Educrats Sucking Life Out of Teaching

Mikita Brottman, a lit prof and chair of the humanities program at Pacifica Graduate Institute, bemoans the rules that have sucked the life out of her syllabi — and her teaching.   The course syllabus must not only contain paragraph after paragraph of legalese but be submitted months in advance.

syllabus_drawing_fullThis, I’m told, is not only to ensure that books are ordered and copyrights cleared, but also for the various documents to pass along the line of administrative staff whose job includes vetting them in order to be sure no rules have been violated, then uploading them in the appropriate format. Moreover, a syllabus, we are constantly reminded, is a binding legal document; once submitted, it must be followed to the letter. Omissions or inclusions would be legitimate grounds for student complaint.

Gone, then, are the days when I could bring my class an article from that morning’s New York Times. Now, when I stumble on a story, book or film that would fit perfectly with the course I’m currently teaching, I feel depressed, not excited. I can mention it, sure, but I can’t “use” it in the class. Nor can I reorient the course in mid-stream once I get to know the students; I can’t change a core text, for example, if I find they’ve all read it before; I can’t change the materials to meet student interests or help with difficulties, as I once did without a second thought.

This is especially perplexing in online teaching, where it’s so easy to link to a video, film clip, or audio lecture. We have an institution-wide rule that such materials may not be used unless accompanied by a written transcript for the hearing impaired. When I object that there are no hearing impaired students in my small class of six, I am told that no, there are currently no students who have disclosed such an impairment. The transcripts are needed in case any of them should do so — in which case, they would be immediately entitled to transcripts for all audio-visual material previously used in the course. Sadly, those who pay the price for this assiduous care of phantom students are the six real students in the course.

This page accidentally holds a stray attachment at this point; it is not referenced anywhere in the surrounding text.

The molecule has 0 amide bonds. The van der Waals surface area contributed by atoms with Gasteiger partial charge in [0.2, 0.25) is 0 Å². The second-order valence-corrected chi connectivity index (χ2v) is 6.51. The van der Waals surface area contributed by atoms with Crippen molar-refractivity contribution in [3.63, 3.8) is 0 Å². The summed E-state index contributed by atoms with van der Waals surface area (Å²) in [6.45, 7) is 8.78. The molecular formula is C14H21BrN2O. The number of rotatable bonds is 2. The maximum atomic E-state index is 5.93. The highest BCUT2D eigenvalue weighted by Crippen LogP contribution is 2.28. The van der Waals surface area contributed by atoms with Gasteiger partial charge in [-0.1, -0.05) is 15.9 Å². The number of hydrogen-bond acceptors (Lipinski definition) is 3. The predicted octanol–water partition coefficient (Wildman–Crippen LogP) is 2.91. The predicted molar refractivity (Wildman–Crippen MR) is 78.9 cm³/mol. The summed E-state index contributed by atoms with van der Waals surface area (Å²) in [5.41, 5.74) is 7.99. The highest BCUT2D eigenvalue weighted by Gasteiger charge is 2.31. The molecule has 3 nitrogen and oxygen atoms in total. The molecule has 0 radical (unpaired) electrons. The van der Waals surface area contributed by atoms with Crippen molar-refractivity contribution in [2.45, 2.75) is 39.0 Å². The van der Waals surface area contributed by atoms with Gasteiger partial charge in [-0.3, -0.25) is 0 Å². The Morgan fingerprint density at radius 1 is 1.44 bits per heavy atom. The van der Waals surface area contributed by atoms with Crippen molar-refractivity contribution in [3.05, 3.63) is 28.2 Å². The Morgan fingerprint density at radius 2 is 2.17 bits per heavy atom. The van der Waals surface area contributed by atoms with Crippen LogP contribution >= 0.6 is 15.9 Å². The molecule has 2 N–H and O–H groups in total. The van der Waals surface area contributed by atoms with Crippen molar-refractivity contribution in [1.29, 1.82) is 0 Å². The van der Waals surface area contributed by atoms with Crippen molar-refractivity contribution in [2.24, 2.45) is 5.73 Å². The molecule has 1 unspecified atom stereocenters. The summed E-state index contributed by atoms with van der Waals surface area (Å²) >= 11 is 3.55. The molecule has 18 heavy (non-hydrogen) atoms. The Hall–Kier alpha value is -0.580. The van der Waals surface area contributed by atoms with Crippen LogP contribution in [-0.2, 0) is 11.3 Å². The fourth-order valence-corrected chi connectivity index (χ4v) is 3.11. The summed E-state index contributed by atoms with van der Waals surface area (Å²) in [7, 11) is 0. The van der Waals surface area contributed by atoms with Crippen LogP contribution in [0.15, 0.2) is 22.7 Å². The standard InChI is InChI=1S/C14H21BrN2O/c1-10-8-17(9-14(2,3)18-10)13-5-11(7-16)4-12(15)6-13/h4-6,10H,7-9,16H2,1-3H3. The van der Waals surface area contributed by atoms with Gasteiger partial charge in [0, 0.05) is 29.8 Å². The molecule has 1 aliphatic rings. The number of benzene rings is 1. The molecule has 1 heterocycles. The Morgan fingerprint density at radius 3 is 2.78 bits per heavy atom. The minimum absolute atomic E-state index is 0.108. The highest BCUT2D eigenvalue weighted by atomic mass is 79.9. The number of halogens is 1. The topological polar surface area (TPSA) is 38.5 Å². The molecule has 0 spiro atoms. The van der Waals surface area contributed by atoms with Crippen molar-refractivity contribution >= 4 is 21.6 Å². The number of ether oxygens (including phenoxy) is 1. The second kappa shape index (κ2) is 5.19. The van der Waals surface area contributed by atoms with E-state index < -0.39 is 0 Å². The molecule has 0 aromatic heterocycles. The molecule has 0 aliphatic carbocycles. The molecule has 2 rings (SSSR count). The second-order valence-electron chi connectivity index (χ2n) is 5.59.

This is the high school-ification of college teaching, alas.  Partly, it’s a sad but understandable response to an increasingly legalistic culture. But it’s also a function of the fact that the people who run universities these days are career educrats rather than classroom veterans who’ve been promoted up the department chair-dean-provost route.  These people have “degrees” in Higher Ed Administration or somesuch and have the mindset of bean counters everywhere.

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James Joyner
About James Joyner
James Joyner is Professor and Department Head of Security Studies at Marine Corps University's Command and Staff College. He's a former Army officer and Desert Storm veteran. Views expressed here are his own. Follow James on Twitter @DrJJoyner.


  1. Pete says: